English Grammar

How to Get your Students speaking 100% English

English Grammar

by David Martin

Establish your 100% goal from Day 1.

(Pictured a hay field in Kanagawa, by Kevin Burns)

On the first day of class make your expectations clear to your students. It's a good idea at this point to contrast the six years of jr/high school (non-communicative) English classes that they have experienced with what you expect of them. I usually have my students make a pact with both me and themselves. The students read the promises (see below) and I elaborate on each a bit. Next, the students sign their names in agreement.

English Grammar -- My Promises

I promise to try to speak as much as possible.

I promise not to be afraid of making mistakes.

I promise not to speak any Japanese .

I promise to use English to communicate.

I promise to ask questions when I do not understand.

I promise to try to have fun!

*Copyright 2003 Talk a Lot, Book 1, EFL Press.

You can go back to these promises from time to time throughout the course as necessary.

2. Learn your students' names.

You will not be able to control your class well if you don't know your students' names. If a student is speaking in Japanese you need to be able to quickly say, "Yuki--are you speaking English?" This should not be said in an angry tone, but rather in a friendly, almost joking tone. I cannot overemphasize how important it is to learn your students' names. I make it my first priority, and usually commit all my students' names to memory by the third class.

Pictured: Mount Fuji by Richard Baladad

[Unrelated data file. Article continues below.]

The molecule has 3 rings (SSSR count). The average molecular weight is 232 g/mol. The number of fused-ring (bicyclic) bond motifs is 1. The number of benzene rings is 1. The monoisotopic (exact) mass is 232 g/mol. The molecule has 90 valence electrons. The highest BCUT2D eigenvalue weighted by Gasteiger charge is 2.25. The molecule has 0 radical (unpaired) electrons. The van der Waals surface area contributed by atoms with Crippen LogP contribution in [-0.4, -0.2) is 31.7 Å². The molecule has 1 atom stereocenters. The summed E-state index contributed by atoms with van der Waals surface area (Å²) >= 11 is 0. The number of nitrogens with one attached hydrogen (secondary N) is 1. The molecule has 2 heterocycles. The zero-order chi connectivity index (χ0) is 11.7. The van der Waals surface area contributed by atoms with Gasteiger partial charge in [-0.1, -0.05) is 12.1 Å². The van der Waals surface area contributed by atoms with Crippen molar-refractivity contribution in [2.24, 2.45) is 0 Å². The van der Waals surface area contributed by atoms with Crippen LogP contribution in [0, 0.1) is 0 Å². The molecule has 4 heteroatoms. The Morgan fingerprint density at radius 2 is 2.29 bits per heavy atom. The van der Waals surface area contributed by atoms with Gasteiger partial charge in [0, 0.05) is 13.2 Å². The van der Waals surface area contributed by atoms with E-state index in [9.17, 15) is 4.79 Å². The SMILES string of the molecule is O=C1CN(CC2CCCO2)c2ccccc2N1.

3. English Grammar -- Teach Classroom English early on.

In the second or third lesson students should be taught useful classroom English. The students should thoroughly memorize and practice using these expressions. It is essential that you explain that these expressions are not just for use with the teacher, but for use with each other as well. Some examples of useful classroom English are:

Do you have a partner?

Let's be partners.

How do you spell...? What does ... mean?


4. English Grammar -- Start (almost) every class with free conversation.

If I had to choose one technique that is the most effective for getting students motivated and speaking in English this would definitely be my choice. Have the students sit facing a partner and tell them they have to talk on a topic for a set time. They absolutely must not speak any Japanese during this time! Possible topics are yesterday, TV, movies, sports, etc. I usually do this for 2-3 minutes at the beginning of a course and build up to 10-15 minutes by the end (for false-beginners). Over the past few years I have noticed that whenever I fail to have the students do free conversation at the beginning of class, they often speak much more Japanese and the class generally is not as successful. Free conversation works because it warms the students up, and it gives them the sense that English can be used for real communication.

Go to Page three of this article (TEFL Training)

From English Grammar to How to teach English in Japan (home)

To Gaba English School

To Smiths Schools of English

To English Language Teaching Japan

To Right of Expectation